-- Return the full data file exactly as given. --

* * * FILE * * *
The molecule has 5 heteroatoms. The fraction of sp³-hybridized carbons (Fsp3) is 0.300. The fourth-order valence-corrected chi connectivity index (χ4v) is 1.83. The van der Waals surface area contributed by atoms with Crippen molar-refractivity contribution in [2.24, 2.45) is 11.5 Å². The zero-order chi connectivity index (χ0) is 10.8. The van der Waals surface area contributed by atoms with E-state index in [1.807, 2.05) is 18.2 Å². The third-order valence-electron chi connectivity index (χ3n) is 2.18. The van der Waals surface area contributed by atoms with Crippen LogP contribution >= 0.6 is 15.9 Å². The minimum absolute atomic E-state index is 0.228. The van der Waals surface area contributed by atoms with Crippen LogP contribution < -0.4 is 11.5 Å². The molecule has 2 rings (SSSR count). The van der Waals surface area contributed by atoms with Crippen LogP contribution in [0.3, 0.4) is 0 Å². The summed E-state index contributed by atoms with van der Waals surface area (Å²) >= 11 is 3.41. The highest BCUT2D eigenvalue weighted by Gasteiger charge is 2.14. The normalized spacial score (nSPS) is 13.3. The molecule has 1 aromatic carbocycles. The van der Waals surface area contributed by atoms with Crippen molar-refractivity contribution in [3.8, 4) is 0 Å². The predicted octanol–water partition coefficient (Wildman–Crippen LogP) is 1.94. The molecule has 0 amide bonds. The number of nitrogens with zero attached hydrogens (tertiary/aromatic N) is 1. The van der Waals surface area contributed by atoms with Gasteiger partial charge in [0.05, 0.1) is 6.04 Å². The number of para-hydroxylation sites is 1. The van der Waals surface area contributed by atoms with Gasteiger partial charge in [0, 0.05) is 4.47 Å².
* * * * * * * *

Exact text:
The molecule has 5 heteroatoms. The fraction of sp³-hybridized carbons (Fsp3) is 0.300. The fourth-order valence-corrected chi connectivity index (χ4v) is 1.83. The van der Waals surface area contributed by atoms with Crippen molar-refractivity contribution in [2.24, 2.45) is 11.5 Å². The zero-order chi connectivity index (χ0) is 10.8. The van der Waals surface area contributed by atoms with E-state index in [1.807, 2.05) is 18.2 Å². The third-order valence-electron chi connectivity index (χ3n) is 2.18. The van der Waals surface area contributed by atoms with Crippen LogP contribution >= 0.6 is 15.9 Å². The minimum absolute atomic E-state index is 0.228. The van der Waals surface area contributed by atoms with Crippen LogP contribution < -0.4 is 11.5 Å². The molecule has 2 rings (SSSR count). The van der Waals surface area contributed by atoms with Crippen LogP contribution in [0.3, 0.4) is 0 Å². The summed E-state index contributed by atoms with van der Waals surface area (Å²) >= 11 is 3.41. The highest BCUT2D eigenvalue weighted by Gasteiger charge is 2.14. The normalized spacial score (nSPS) is 13.3. The molecule has 1 aromatic carbocycles. The van der Waals surface area contributed by atoms with Crippen molar-refractivity contribution in [3.8, 4) is 0 Å². The predicted octanol–water partition coefficient (Wildman–Crippen LogP) is 1.94. The molecule has 0 amide bonds. The number of nitrogens with zero attached hydrogens (tertiary/aromatic N) is 1. The van der Waals surface area contributed by atoms with Gasteiger partial charge in [0.05, 0.1) is 6.04 Å². The number of para-hydroxylation sites is 1. The van der Waals surface area contributed by atoms with Gasteiger partial charge in [0, 0.05) is 4.47 Å².